Australia Day role models

Pulitzer Prize-winning author Geraldine Brooks AO.

AUSTRALIA Day – it’s a great occasion for a laid-back summer barbecue, catching up with friends and revelling in our luck to be living in the Lucky Country. But increasingly our national holiday has become a time for reflection on who we are as an Australian society.

The debate about whether Australia Day should be celebrated more fulsomely as an expression of patriotic pride rather than as a navel-gazing day seems to grow stronger each year – and it seems that our foundation day should really be a bit of both – big doses of Purim, if you like, tempered by just enough Yom Kippur to keep us thinking about the nation’s past sins and future prospects. Having said all that, we have to conclude that, borrowing from the traditional lines of the US president’s State of the Union address, the state of Australia in 2016 is strong.

Within the Jewish community, we can take considerable pride in this year’s crop of more than 20 Jewish Australians who have excelled in their diverse fields and in their community leadership to become inspirers and role models for Australian society.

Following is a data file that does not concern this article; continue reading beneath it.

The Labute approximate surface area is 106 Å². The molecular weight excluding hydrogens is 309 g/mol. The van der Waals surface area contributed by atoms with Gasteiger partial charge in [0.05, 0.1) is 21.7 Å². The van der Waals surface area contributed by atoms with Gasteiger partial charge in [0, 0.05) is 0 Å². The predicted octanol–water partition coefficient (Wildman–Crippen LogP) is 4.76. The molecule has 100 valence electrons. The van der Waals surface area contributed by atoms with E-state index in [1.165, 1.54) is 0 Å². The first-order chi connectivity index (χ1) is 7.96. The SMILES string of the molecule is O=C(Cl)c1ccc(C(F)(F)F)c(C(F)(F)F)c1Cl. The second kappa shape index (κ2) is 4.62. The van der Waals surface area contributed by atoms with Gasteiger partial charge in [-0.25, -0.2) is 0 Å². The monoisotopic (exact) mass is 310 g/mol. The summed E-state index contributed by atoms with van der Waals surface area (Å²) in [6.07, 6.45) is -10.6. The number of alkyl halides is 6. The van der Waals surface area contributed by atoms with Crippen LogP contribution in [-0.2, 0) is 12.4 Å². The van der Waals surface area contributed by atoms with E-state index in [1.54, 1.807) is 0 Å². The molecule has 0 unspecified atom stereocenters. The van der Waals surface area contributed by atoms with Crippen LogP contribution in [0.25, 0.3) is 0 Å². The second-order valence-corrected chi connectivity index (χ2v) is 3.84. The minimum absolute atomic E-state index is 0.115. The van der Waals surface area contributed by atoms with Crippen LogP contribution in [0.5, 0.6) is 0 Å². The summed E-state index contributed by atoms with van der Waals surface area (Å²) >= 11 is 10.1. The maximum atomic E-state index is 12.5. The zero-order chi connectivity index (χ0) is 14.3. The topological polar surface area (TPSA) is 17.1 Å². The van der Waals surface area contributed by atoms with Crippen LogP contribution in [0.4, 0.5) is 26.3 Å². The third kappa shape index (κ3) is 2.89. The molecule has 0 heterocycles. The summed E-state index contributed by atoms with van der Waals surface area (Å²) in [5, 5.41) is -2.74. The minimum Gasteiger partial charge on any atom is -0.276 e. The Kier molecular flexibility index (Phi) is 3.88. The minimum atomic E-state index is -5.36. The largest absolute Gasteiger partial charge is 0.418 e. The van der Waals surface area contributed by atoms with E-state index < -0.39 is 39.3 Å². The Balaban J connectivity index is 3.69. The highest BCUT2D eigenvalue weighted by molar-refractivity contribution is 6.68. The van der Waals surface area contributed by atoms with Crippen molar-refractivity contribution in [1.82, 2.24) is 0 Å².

From professors Leon Mann and David Copolov, who were made Officers of the Order of Australia (AO) for their contributions to psychology, to Len Bogatin, president of Maccabi Athletics Club, who was awarded the Medal of the Order of Australia (OAM) for his lifelong leadership in athletics, from mental health campaigner Dianne Gaddin, who was recognised with an OAM for her work in suicide prevention, to Pulitzer Prize-winning author Geraldine Brooks, who received an AO for her service to literature, it’s an impressive rollcall, and these are just a sample of the Jewish recipients.

Considering that Jews make up a mere 0.8 per cent of the Australian population, our Jewish community has batted way above average.

But it is disappointing to note that out of more than 20 Jewish awardees this year, only two were women, way below last year’s ratio of Jewish women, when out of 30 Jewish recipients, nine were women, which is more in line with the national ratio of one in three.

While the debate about women and Australia Day honours is complex, not unlike the debate about African Americans and the Oscars, it would be great to see more female Jewish Australians recognised in next year’s ­honours.


For a full list of this year’s recipients and interviews with them, see this week’s AJN.